Prior to Turkey's Foreign Minister Mevlüt Çavuşoğlu's working visit to the U.S. on April 18, the ministry's spokesperson, Tanju Bilgiç, held a press conference on Thursday in Ankara outlining the details of the minister's visit. Bilgiç stated that in discussions with U.S. officials, the foreign minister will talk about the crisis in Yemen, neighboring Syria and Yemen. Deportation demand of Turkey for the U.S. based controversial imam, Fethullah Gülen – who is listed as prime suspect in three different legal cases and accused of leading a terrorist organization – will also be on Çavuşoğlu's agenda.
During the press conference, Bilgiç reiterated Turkey's stance in regard to Pope Francis's labeling of the 1915 incidents as "the first genocide of the 20th century," saying "the pope has discriminated between Christians and Muslims with his recent remarks." Continuing his statements by providing the details of Foreign Minister Çavuşoğlu's visit, Bilgiç added that Çavuşoğlu is expected to discuss developments in the region, notably in Ukraine, Libya and Yemen along with all aspects of U.S.-Turkey cooperation in the fight against the Islamic State of Iraq and al-Sham (ISIS), Syria and Iraq, with his counterparts during the comprehensive meetings. Additionally, critical issues such as the extradition of Fethullah Gülen, who lives in self-imposed exile in the U.S., is also expected to be discussed during meetings. Gülen is accused of leading a criminal organization called the Gülen Movement and officials have reported sufficient solid evidence has been discovered proving his crimes,.
Foreign Minister Çavuşoğlu, who has been invited by U.S. Secretary of State John Kerry, will visit the Turkish American Community Center (TACC) on Sunday in Maryland. Çavuşoğlu will then continue his visit by meeting with representatives from the Turkish-American community on Sunday in Washington. As part of his visit, Minister Çavuşoğlu will meet with his counterparts in the U.S. Administration, as well as with senior members of Congress, and address the Carnegie Endowment for International Peace on Monday. Çavuşoğlu will also participate in a round table meeting with the executives of several think tanks and opinion leaders in Washington.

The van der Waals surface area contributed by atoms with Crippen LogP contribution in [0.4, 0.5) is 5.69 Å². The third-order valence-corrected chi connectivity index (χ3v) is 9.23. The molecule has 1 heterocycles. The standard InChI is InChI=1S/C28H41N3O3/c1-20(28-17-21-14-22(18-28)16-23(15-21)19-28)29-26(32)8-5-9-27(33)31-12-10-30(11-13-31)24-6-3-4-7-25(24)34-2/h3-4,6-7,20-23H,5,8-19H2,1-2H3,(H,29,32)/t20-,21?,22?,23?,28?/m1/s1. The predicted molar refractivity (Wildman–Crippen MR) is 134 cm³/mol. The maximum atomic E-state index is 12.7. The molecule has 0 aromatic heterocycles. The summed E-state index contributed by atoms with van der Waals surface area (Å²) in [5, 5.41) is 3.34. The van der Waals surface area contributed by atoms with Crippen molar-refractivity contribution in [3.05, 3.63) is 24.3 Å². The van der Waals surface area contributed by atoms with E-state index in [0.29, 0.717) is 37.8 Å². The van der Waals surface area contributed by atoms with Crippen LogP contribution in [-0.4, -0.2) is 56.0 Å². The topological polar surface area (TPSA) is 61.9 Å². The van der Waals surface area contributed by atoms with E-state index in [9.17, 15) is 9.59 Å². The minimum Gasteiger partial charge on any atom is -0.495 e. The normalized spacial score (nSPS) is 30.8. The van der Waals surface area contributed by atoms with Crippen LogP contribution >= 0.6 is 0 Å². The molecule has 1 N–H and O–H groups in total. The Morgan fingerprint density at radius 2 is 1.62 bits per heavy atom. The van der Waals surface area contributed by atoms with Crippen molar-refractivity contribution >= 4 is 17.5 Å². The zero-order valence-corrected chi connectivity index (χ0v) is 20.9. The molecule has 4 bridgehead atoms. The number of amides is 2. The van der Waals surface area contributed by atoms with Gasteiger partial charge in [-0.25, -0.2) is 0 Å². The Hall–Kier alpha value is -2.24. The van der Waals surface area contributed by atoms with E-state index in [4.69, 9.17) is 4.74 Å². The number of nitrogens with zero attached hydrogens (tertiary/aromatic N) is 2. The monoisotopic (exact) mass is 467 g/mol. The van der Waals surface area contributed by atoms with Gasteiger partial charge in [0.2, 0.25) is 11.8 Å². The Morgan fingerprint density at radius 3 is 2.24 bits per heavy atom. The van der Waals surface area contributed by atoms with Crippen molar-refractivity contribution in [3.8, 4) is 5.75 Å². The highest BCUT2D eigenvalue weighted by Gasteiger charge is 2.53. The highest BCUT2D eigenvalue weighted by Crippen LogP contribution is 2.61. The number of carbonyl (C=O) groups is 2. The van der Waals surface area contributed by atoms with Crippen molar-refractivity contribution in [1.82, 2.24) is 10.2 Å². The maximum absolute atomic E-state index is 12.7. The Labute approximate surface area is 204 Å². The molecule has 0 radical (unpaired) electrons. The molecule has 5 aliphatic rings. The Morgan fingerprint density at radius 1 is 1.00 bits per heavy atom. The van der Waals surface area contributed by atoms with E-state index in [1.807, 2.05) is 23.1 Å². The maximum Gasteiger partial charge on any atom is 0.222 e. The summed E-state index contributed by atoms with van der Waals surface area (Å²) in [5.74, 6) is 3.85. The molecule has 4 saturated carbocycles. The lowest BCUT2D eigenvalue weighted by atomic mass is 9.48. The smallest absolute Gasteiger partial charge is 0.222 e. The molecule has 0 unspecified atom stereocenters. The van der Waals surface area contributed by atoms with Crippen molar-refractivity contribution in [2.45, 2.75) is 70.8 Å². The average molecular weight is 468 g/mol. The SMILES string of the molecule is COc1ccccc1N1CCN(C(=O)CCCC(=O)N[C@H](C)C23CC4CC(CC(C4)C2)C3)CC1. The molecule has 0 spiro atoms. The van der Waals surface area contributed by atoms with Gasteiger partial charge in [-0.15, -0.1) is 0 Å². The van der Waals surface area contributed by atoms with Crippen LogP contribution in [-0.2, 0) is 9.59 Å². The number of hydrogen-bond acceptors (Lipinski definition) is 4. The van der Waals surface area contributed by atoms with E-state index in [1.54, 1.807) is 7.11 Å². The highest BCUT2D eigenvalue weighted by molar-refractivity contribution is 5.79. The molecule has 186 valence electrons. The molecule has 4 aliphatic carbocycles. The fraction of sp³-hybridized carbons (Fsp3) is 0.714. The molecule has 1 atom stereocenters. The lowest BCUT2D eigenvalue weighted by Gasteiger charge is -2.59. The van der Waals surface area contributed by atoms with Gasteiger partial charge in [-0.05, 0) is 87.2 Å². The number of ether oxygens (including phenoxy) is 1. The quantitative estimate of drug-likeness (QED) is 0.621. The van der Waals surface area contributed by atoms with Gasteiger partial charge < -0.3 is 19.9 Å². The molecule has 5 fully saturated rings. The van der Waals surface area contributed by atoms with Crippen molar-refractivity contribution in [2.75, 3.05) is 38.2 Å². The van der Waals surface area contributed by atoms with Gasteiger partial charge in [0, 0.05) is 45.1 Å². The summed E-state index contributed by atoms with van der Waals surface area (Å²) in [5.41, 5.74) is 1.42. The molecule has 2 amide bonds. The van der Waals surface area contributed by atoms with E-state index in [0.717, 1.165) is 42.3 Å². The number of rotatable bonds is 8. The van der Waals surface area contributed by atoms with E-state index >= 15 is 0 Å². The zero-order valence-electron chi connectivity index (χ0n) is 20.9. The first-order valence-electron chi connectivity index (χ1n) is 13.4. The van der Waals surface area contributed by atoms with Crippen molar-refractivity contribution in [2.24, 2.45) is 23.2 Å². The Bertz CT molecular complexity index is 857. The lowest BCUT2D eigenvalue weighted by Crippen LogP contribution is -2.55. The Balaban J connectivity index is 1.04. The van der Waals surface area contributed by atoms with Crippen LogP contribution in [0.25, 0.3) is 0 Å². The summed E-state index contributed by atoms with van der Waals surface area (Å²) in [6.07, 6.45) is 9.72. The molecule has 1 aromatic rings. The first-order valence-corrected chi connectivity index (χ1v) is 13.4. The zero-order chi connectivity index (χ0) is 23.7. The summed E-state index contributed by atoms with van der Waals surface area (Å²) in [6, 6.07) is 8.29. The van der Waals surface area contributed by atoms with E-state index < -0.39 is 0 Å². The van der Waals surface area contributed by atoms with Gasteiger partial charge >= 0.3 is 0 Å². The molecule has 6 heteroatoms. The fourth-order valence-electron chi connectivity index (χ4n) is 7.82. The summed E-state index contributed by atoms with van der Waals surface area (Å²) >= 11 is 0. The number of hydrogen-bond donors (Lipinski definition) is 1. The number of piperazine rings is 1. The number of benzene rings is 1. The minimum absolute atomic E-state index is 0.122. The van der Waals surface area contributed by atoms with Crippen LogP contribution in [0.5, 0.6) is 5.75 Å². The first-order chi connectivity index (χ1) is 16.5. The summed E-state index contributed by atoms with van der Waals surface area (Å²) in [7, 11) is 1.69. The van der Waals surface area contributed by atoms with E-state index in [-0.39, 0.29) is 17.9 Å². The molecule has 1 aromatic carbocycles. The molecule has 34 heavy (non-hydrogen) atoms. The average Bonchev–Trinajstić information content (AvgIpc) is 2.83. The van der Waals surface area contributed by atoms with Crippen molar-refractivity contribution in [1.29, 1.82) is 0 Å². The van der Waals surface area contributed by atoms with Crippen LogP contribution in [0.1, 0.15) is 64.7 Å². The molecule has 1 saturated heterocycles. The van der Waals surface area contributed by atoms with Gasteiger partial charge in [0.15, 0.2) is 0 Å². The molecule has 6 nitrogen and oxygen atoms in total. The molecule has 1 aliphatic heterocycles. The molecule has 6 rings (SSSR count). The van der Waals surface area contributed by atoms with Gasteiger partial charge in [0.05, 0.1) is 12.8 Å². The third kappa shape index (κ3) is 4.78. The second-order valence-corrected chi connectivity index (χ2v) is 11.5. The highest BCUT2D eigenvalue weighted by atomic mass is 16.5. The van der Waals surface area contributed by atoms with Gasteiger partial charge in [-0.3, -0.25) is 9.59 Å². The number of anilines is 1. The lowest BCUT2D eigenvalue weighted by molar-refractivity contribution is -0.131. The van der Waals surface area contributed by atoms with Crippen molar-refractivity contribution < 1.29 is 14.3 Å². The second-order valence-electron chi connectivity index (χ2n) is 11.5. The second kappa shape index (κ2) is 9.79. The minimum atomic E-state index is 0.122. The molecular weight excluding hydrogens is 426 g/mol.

On April 21, Minister Çavuşoğlu will meet with the U.S. Republican Majority Leader Mitch McConnell of Kentucky, and the minister will continue his working visit by attending a meeting with the U.S. Secretary of State Kerry and other senate members, which is expected to last for two hours. Çavuşoğlu will discuss recent remarks relating to the 1915 events, and other relevant issues. Bilgiç has also underlined that Turkey's Foreign Minister will meet with U.S. National Security Advisor Susan Rice on Tuesday, in which Çavuşoğlu is expected to discuss strategies to fight terrorism and the regional crises. Moreover, the U.S. Secretary of State Kerry and Çavuşoğlu will also hold talks on current bilateral, regional and global issues.
In regard to the upcoming commemoration ceremonies in Turkey marking the 100th anniversary of the World War I Battle of Gallipoli on April 24 and April 25, Bilgiç said the presidents of 21 countries as well as 24 ministers have confirmed their attendance at the ceremonies to be held on April 24. Bilgiç also added that to date, nearly 80 countries have confirmed their attendance, as nearly 100 invitations were given. Commenting on Pope Francis' recent remarks and the European Parliament (EP) passing a resolution calling on Turkey to recognize Armenian genocide claims, Bilgiç reiterated and underlined the recent statement released. He once again said, "We do not take seriously those who adopted this resolution by mutilating history and law. The participation of EU citizens with a rate of 42 percent in the 2014 elections already implies the place that this parliament occupies in the political culture of the EU." Bilgiç also added to his statements during the press conference that the word "genocide" is not a generic term that can be used to describe any incident. He also reaffirmed that the EP must be recognized separately from the EU institutions.